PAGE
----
top of page

The History of Littleton and its Church

 Littleton is a Saxon place name meaning, not surprisingly, a small settlement. It does not have its own entry in the Domesday Book of 1086, and it has been suggested that this is because the parish was part of Laleham at the time. It is first mentioned by name in 1166 when the manor belonged to William Blunt, whose family also owned land in Laleham, which tends to support this theory.

The parish church of St. Mary Magdalene dates from 1135, and is believed to have been founded by monks from the Benedictine Abbey at Chertsey, who then served at the church for nearly 200 years. To mark this connection Cardinal Basil Hume, himself a Benedictine, preached at the church’s 850th anniversary service in 1985.

The building has had many alterations over the years. The tower is Tudor, and in the 18th century was heightened. A burial chapel and mausoleum for the Wood family were added to the north side about the same time.  The font dates from the 13th century or earlier, and some of the pews are of 15th century workmanship, as is the font cover.  The chancel includes features donated by Sir Richard Burbidge of Littleton Park house in memory of his wife, and the church designer Martin Travers made a number of contributions in the 1930s and 1940s, including three stained glass windows in the nave.  The three bells are thought to date from 1666, though one has a feint outline of another date, 1576.

The old rectory which once stood opposite the church, a substantial ‘Queen Anne’ building dating from 1699, was demolished in 1966 to make way for the new school and the housing development of Rectory Close, a new rectory also being provided.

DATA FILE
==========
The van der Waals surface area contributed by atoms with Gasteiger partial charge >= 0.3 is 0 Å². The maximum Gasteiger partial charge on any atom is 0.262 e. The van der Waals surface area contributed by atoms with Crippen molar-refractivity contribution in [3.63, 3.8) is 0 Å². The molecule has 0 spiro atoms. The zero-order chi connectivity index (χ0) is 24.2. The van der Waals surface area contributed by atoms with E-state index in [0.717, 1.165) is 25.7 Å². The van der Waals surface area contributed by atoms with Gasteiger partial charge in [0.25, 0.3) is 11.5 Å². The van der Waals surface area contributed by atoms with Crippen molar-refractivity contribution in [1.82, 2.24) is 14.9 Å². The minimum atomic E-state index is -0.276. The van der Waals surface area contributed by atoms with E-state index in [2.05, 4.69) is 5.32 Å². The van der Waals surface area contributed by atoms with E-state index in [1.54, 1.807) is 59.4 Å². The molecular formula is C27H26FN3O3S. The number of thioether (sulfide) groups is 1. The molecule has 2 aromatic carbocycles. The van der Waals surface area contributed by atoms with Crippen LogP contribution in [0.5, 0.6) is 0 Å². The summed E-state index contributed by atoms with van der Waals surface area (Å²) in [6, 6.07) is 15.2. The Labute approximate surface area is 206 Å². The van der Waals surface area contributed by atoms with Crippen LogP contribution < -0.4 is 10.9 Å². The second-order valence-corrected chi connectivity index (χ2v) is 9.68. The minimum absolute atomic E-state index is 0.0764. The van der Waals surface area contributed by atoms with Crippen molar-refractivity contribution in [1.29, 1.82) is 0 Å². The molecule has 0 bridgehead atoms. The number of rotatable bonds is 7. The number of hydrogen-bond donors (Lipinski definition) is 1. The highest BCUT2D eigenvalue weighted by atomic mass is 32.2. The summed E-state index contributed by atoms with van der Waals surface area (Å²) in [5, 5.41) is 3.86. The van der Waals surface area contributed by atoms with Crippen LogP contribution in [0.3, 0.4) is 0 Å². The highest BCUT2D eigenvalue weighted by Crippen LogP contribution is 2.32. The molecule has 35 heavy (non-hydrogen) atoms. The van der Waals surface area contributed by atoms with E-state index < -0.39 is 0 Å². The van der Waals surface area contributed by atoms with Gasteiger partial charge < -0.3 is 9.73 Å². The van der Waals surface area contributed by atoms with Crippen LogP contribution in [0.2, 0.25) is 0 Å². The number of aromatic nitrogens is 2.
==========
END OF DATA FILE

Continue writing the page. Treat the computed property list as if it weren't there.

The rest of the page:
Mary Magdalene

Down the centuries, there has always been a great interest in Mary Magdalene, the follower of Jesus who was the first witness of the risen Christ. This is reflected in the dedication of 187 English churches to Mary in ancient times, including our own Littleton church. She is also a very mysterious figure, about whom there are many legends in addition to the Bible accounts.

Her name is most likely to have been a reference to the fact that she came from Magdala, a town on the shore of the Sea of Galilee, about fifteen miles from Nazareth. What does the Bible tell us about her life? In the gospel of Luke, it is said that she was healed by Jesus, who drove seven demons out of her. Subsequently, she became part of a group of women who followed and cared for Jesus and the disciples on their travels.

Clearly Mary persevered in this task to the very end, for the gospels agree that she was one of those present at the Crucifixion. In paintings of the Crucifixion, the image of Mary mourning beneath the Cross has been depicted on countless occasions, and this is one of the main ways in which she is remembered. The gospels go on to record that she was present when the body of Jesus was placed in the tomb, and watched the great stone being rolled across the entrance.

Most important of all, though, is her role in the Resurrection accounts. The gospels tell us that it was Mary, together with a few other women who had followed Jesus, who discovered early in the morning that the tomb was empty and that Jesus had risen from the dead. (The gospel of John describes how she mistook someone outside the tomb for a gardener, only to find that it was the risen Jesus!) She then reported what had happened to the disciples, the first person in history to spread this good news.

bottom of page